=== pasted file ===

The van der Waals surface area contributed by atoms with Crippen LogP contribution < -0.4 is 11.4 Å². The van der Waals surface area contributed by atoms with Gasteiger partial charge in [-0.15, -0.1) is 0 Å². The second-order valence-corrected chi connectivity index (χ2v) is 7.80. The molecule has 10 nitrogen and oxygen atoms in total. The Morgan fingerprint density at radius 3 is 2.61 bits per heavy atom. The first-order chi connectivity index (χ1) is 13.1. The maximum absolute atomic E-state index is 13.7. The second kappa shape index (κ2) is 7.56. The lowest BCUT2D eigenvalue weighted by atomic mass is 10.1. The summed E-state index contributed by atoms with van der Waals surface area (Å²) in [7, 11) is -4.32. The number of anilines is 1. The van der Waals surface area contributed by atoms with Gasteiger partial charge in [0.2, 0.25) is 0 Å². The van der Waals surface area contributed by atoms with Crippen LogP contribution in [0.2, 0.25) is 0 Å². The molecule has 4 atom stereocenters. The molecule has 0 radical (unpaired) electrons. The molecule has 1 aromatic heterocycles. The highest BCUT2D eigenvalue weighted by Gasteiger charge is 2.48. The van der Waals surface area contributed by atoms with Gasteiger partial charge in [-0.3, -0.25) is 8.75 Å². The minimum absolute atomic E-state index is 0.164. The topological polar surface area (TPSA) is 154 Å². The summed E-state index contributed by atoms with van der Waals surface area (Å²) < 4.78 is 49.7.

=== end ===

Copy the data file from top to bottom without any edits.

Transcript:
The van der Waals surface area contributed by atoms with Crippen LogP contribution < -0.4 is 11.4 Å². The van der Waals surface area contributed by atoms with Gasteiger partial charge in [-0.15, -0.1) is 0 Å². The second-order valence-corrected chi connectivity index (χ2v) is 7.80. The molecule has 10 nitrogen and oxygen atoms in total. The Morgan fingerprint density at radius 3 is 2.61 bits per heavy atom. The first-order chi connectivity index (χ1) is 13.1. The maximum absolute atomic E-state index is 13.7. The second kappa shape index (κ2) is 7.56. The lowest BCUT2D eigenvalue weighted by atomic mass is 10.1. The summed E-state index contributed by atoms with van der Waals surface area (Å²) in [7, 11) is -4.32. The number of anilines is 1. The van der Waals surface area contributed by atoms with Gasteiger partial charge in [0.2, 0.25) is 0 Å². The van der Waals surface area contributed by atoms with Crippen LogP contribution in [0.2, 0.25) is 0 Å². The molecule has 4 atom stereocenters. The molecule has 0 radical (unpaired) electrons. The molecule has 1 aromatic heterocycles. The highest BCUT2D eigenvalue weighted by Gasteiger charge is 2.48. The van der Waals surface area contributed by atoms with Gasteiger partial charge in [-0.3, -0.25) is 8.75 Å². The minimum absolute atomic E-state index is 0.164. The topological polar surface area (TPSA) is 154 Å². The summed E-state index contributed by atoms with van der Waals surface area (Å²) < 4.78 is 49.7.